How does this all relate to our schools and districts? Well, think of a typical public school, or the one closest to where you live.
Does it focus on the individualized growth of all learners, or does it run more like a large-scale processing plant?
Is it ultimately student-centered or test-centered?
Are the advanced and struggling learners least likely to grow academically?
Are the teachers typically good coaches or bad ones?
In the context of education, are good coaches and bad coaches even playing the same game?
El is an accelerated, independent learner. At home he has been smoothly practicing fractions and decimals for years, and recently started percentages. But in August, his new third grade teacher assigned a basic number line with some of the single-digit numbers missing. My son saw this first math worksheet and immediately considered that his new teacher had given his new class (in an elementary school full of Others) “work” he mastered about five years ago. Even my toddler could have filled in the blanks correctly if she could write.
“Do we have to start over?!” El’s classmate Junior asked aloud, wondering why they were expected to start years below grade level. His mother is the principal of the middle school that he and El’s school feeds into. Junior’s father is a graduate school of education student and stellar basketball coach who recently took the unranked varsity team to the final four at the state tournament where Others often excel.
When I contacted the teacher, her initial reply was: “Unfortunately, everyone has to start on the same level.” Yet I know of schools full of Joneses about 20 miles away that would never lead with low expectations. Some of them would proudly walk El up to 5th or 6th grade every day for appropriately challenging math instruction.
But, I’m also in a privileged position as a national educator of educators and former employee of my son’s district. I am knowledgeable about area schools and able to easily work with campus and district leadership to help support the teacher to support my son. It still took me a few weeks of maneuvering before she was ready and willing to appropriately guide him. If I had faithfully depended on my trusts, and not my chess game, would anything have changed?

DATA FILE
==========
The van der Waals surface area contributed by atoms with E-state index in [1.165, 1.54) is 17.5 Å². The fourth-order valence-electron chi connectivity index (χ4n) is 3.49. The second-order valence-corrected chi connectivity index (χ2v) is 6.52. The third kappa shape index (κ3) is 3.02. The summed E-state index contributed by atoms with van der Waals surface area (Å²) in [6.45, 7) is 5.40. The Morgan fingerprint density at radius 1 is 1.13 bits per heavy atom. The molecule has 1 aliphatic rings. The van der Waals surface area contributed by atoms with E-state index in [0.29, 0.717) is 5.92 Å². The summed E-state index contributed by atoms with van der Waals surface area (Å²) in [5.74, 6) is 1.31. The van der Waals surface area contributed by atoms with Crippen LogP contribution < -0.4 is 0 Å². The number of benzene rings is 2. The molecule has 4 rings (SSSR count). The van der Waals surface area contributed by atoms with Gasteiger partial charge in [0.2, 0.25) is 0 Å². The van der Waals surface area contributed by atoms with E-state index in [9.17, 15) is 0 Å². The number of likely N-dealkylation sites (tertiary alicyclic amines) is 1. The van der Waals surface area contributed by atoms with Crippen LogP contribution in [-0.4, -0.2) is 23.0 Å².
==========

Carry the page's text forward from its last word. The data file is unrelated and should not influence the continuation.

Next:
Junior and El are literally and figuratively sons of good coaches. But what about their classmates whose parents may not have as much pull in the district, or experience in the education system?
What is the impact of leading with slow and low expectations for the “average” child?
How does the common reality of what Texas governor George W. Bush labeled “the soft bigotry of low expectations” 20 years ago impact Others in schools today?
This is basic math that adds up to what Angela Valenzuela calls Subtractive Schooling. What effect does it have on community and family trusts?
EXPOSING THE GAP
In September, the spirit of meet-the-teacher night wears off. Attendance drops at the subsequent back-to-school nights. The veneer starts to crack, and when you peel it back it exposes the educator achievement gap. The mythical “achievement gap” that essentially blames students, families, and communities beyond reason is a cover up; but educator achievement gaps are ingrained. This is a major reason why we’ve gotta be better on purpose.
For longer than I have been alive, the success and failure of the Joneses and Others in USA public schools have been reliably predictable. Vast resource and opportunity gaps separate the two commonly accepted types of schools and their students. Yet it is the professionals from top to bottom within our districts who either achieve academically, socially, and emotionally in the business of education (LLC), or fail to do so. Meanwhile all children are absolutely achieving and learning according to whatever we adults envision, reflect about, improve upon, and model.
I am hoping to learn from YOU, the reader, today.
Please post a comment answering any or all of these 10 questions:
10. How are we still overtly doing Joneses and Others in 2019?
9. What does enduring systemic educational disparity say about our social distribution (and/or organization) of power?
8. What are the effects of Others having mostly white teachers?
7. How is basing school expectations on the “average child” a good strategy?
6. What is hard about meeting students where they are?
5. What would happen if the Others’ average teacher was a “Coach Nick”?
4. Why are there so many “bad coaches” in charge of public school classrooms?
3. How likely is it that “bad coaches” are simply mimicking their own grade school experiences?
2. How robust and consistent is the instructional leadership at Others’ schools?
1. How do we best address low expectations of Others without harming educators?